*Engage Panic Mode* - Oh Wayne, please dont tell me you've had the lergie email doing the rounds saying that if your OLPAS status doesnt change with respect to your chosen chambers (i.e. you never hear anything) the less likely you are to be called for interview....!
(*Panic Mode Engaged - EEEEEEEEEEEEEE!!!!!!!)

wayne jaggernauth said...

Well I did get a prompt rejection the day following the OLPAS deadline from one set. I also did a mini just over two weeks ago and they were in the process of short-listing at that set.

Is it that some sets have a second rounds of interviews if their first lot are not suitable?

Ah.. I pity the selectors. Sometimes brilliance can indeed be blinding. At least I take comfort in the fact that I'm always going to be likeable, with or without pupillage!! (oh where's my modesty today?? - thinks two bottles of Henny's Dry Cider is in order).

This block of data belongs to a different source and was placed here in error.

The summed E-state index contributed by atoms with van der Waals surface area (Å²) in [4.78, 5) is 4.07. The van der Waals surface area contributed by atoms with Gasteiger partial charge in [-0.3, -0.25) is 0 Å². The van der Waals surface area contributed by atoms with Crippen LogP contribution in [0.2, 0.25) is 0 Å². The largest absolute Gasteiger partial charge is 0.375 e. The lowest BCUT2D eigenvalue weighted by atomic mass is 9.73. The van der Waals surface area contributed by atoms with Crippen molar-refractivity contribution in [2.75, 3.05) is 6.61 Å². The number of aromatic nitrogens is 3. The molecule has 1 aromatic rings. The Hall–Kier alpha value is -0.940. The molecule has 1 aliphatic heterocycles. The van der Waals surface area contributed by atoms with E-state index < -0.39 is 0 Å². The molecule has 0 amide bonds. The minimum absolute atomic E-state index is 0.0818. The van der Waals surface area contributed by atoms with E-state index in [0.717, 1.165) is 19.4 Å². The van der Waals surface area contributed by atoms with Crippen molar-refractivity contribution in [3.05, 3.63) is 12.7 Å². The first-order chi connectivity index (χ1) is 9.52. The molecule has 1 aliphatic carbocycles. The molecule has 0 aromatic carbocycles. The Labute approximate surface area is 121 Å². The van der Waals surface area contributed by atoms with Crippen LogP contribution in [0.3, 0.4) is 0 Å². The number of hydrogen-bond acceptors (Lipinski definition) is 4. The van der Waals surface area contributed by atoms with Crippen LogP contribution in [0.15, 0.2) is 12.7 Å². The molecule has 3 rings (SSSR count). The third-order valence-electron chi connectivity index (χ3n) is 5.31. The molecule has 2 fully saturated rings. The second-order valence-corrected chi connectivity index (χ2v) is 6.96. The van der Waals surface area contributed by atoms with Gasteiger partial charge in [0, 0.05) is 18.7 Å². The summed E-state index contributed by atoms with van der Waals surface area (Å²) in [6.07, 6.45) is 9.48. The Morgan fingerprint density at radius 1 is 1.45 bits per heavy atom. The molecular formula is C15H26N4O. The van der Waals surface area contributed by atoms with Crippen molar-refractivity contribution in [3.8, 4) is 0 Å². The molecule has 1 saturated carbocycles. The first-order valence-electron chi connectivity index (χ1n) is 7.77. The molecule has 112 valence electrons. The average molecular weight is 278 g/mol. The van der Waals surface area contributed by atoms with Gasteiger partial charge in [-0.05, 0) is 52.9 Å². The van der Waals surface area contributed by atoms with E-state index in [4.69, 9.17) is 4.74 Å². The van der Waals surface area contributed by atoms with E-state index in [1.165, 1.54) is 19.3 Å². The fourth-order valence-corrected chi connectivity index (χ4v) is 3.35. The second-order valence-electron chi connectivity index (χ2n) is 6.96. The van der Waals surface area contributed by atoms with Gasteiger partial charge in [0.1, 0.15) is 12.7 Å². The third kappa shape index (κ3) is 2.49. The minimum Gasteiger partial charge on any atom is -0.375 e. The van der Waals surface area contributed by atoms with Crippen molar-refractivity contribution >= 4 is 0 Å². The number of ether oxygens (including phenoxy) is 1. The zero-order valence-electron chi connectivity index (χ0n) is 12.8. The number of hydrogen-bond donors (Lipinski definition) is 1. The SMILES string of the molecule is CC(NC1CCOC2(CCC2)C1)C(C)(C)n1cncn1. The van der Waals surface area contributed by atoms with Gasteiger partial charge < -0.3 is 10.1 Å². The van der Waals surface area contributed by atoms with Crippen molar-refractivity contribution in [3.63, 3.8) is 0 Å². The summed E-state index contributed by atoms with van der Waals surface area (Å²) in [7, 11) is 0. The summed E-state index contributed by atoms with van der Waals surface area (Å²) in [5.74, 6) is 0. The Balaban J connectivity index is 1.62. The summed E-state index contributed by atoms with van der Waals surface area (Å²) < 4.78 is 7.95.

Anonymous said...

Wow, Wayne, thats a FAST rejection!It must have been painful, but at least you know where you stand with that set. I sometimes wish chambers would hurry up their decisions a bit, but then come to realise that this is impractical; the pupillage committee have to conduct their own business as barristers and then at the end of all that, read between 40 and 800 applications for pupillage for which they dont get much except blame from other tenants if they happen to choose the wrong person! I have come to the latent conclusion that no news, however frustrating, is good news
For what its worth, I wish you well, and hope that you hear something positive very soon!!

wayne jaggernauth said...

Thank you LawMinx, and all the best to you too.

Bar or Bust said...

I find it interesting that you pick out masonic rings in particular. Is there a general dislike of Freemasonry at the Bar, or is it the idea of someone trying to curry favour by publicly displaying membership that is the problem?

I wear mine at all times, although I have the swivel front variety so that it can be discreet when the need arises.

Josephine Bloggs said...